ALBI, France (AP) — Fake news and alleged hacking attempts dominated France’s tense presidential campaign Thursday with just two days left for independent Emmanuel Macron and his far-right rival Marine Le Pen to win over voters before Sunday’s high-stakes runoff.
Paris prosecutors launched a preliminary investigation Thursday into whether fake news is being used to influence the voting as the two candidates campaigned in opposite parts of the country.
The move came hours after Macron filed suit against unknown source “X’’ after Le Pen suggested during their only one-on-one debate Wednesday night that the former banker could have an offshore account.
“I hope we won’t find out you have an offshore account in the Bahamas,” Le Pen said.
She appeared to be referring to two sets of apparent forgeries, published just hours before their heated showdown, that purported to show Macron was somehow involved with a Caribbean bank and a firm based on the island of Nevis.
Macron’s camp said the former investment banker was victim of a “cyber-misinformation campaign.” Speaking on France Inter radio, Macron blamed Le Pen for spreading “fake news” and said he never held a bank account “in any tax haven whatsoever.”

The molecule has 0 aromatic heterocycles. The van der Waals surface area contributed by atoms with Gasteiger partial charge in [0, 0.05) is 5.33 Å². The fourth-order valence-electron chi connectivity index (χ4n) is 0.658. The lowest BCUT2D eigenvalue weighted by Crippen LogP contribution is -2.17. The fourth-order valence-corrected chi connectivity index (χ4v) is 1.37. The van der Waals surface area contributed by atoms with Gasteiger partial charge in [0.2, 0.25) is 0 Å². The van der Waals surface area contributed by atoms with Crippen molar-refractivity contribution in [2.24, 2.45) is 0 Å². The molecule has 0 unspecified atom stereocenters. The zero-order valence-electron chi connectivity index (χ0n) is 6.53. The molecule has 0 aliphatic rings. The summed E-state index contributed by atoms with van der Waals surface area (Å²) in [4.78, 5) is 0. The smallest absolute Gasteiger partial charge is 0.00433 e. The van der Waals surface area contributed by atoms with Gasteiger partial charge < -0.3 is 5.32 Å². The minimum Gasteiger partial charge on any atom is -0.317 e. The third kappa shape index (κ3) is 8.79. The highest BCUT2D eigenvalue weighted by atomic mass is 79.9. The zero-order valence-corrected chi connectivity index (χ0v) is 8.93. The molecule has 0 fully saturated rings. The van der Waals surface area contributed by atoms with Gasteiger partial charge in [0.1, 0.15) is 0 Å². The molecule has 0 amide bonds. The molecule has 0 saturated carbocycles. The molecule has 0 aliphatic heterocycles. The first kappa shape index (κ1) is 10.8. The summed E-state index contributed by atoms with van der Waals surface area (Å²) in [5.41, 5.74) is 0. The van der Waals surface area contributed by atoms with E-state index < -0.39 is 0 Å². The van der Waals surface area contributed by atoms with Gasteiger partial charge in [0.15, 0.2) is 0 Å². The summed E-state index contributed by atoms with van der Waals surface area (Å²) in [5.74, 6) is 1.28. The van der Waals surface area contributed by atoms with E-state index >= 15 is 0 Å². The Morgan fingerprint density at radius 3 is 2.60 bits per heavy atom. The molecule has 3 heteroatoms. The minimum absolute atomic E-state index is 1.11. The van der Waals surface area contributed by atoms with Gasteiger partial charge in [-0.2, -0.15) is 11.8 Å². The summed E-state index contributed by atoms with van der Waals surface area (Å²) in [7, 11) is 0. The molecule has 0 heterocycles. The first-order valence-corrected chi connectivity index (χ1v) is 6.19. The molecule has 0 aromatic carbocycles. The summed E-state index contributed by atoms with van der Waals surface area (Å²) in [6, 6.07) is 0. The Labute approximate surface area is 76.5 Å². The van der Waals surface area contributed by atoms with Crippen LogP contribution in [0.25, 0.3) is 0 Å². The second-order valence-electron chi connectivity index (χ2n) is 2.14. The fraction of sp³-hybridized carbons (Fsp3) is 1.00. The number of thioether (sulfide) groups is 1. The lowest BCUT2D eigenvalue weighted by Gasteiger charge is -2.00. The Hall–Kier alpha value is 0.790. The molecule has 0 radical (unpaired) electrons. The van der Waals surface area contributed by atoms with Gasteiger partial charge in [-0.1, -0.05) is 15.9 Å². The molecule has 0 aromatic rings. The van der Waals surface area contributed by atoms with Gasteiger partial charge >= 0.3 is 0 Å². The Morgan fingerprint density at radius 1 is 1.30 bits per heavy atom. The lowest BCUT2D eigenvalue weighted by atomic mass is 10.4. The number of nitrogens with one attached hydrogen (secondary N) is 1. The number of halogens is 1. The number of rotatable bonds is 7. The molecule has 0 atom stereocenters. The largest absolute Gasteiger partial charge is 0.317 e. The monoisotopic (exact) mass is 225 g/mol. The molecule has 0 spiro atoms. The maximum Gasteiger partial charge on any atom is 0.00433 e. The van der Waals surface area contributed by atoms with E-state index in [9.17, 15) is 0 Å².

“All this is factually inaccurate,” Macron said.
On the campaign trail, Macron visited disgruntled workers Thursday at a glass factory in Albi near the southern city of Toulouse before holding his last campaign rally in which he called on voters from the left and the right to choose his reformist, pro-European platform.
Macron arrived to booing and slogan-shouting from dozens of protesting workers. But after 15 minutes of talking, the 39-year-old front-runner managed to calm some of their anger.
Union leader Michel Parraud called Macron “very kind and very polite,” although he said he didn’t think the pro-business centrist would do much for factory workers.
Macron pledged to “give strength back to the country” and “build a more efficient and fair society,” speaking from an open-air stage in Albi’s central square.
Le Pen, who spent Thursday in a small northern French village, quickly backed away from the suggestion the Macron might have an offshore account but prosecutors soon launched a probe into suspicions of forgery and the spreading false news in order to divert votes.
In the alleged documents, the “M’’ in Macron’s purported signature didn’t match his genuine sign-off, and whoever wrote the documents appeared confused as to whether the firm was a limited company or a limited liability corporation. Metadata embedded in the document suggest it was created just before being posted online — undermining the anonymous poster’s claim to have circulated the documents to “hundreds of French journalists” who had “all sat on this.”
Asked Thursday on BFM TV whether she was formally accusing Macron of having a secret offshore account, Le Pen said: “Not at all. If I wanted to do so I would have done it yesterday. I’ve just asked him the question. If I had proof, I would have claimed it yesterday.”